Studies on redox control of DYRK kinase activity

Redox-sensitive proteins play a role in all kinds of cellular signaling processes, and include a growing list of protein kinases such as: PDGFR, EGFR, IRK, FGFR, JAK, PKB, PKC, PKG, ASK1, MEKK1, MKK6, p38, c-SRC, LYN, IKK, ATM. Some of these proteins undergo reversible disulfide bond formation in response to the redox status of the cell, which may alter signaling to rapidly adapt cellular processes. The disulfide bridge in DYRK kinases involves a cysteine located at a position in the catalytic loop which is otherwise highly conserved among protein kinases as an arginine. Johnson and colleagues defined the term “RD kinase” after they observed that all kinases regulated through activation loop phosphorylation have a conserved arginine immediately preceding the conserved catalytic aspartate in the HRDLKxxN (or HRD) motif of the catalytic loop. The HRD-arginine anchors the phosphate group of the primary phosphorylation site of the activation loop, stabilizing it in an active conformation. The location of Cys286 as a substitution for the HRD-arginine is a rare but distinguishing feature of DYRK-family kinases. Both Cys286 and Cys312 are located in positions corresponding to the RD pocket. It is reasonable to hypothesize that the cysteines in such a strategic location can work as a redox sensitive switch, much as RD kinases (ex ERKs) are regulated by an electrostatic phosphorylation switch. The structure of DYRK1A in complex with PKC412 confirms the occurrence of this disulfide bond, and demonstrates a role in the stabilization of the activation segment: the covalent disulfide bond holds the activation loop near the catalytic loop in a conformation altered relative to that of the unbound activation loop. Thus one function of DYRK1A (and the other DYRK family members) might be to sense the presence of reactive oxygen species (ROS): an increasingly oxidizing environment would induce the formation of the disulfide bridge and to trigger a signaling response.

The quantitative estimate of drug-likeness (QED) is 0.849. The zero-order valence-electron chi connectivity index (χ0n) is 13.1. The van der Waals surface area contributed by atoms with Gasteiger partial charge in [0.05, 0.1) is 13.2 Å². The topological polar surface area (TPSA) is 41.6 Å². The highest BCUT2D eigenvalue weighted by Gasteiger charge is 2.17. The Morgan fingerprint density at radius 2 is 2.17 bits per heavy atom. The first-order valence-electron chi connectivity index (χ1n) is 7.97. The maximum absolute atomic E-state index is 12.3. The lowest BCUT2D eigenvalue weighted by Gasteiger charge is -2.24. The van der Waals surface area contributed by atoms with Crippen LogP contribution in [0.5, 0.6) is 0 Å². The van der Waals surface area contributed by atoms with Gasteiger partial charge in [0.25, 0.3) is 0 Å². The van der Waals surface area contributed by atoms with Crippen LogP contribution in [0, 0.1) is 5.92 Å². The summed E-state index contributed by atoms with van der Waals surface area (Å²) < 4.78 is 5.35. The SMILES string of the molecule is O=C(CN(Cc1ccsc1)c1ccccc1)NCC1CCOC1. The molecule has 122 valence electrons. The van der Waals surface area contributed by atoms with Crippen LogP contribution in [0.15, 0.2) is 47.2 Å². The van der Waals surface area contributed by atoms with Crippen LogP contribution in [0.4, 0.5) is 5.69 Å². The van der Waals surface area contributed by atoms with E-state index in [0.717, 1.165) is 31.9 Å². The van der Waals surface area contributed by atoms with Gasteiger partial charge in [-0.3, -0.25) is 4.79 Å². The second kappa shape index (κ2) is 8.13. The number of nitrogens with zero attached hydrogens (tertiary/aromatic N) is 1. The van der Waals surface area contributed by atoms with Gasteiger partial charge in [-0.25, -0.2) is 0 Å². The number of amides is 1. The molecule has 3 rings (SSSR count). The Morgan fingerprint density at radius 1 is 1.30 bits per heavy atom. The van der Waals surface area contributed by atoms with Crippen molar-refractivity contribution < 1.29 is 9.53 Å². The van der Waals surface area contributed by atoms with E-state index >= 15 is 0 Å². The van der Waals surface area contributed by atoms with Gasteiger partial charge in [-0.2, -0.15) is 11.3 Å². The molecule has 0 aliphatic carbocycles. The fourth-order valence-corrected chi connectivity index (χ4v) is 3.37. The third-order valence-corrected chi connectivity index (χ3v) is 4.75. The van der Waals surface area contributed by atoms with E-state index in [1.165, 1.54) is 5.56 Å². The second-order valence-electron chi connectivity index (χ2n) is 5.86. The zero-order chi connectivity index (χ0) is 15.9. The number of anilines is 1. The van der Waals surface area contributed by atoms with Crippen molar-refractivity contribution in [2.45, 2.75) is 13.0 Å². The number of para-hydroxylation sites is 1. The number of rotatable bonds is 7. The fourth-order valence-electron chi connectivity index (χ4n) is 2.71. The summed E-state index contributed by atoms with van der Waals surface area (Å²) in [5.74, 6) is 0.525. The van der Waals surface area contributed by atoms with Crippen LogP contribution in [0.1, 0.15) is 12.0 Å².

(Alexeeva et al. 2015)

The project includes:

Expression and purification of DYRK1A

Point mutation of DYRK1A including the Cysteines

Activity assays to investigate the role of the disulfid bridge formation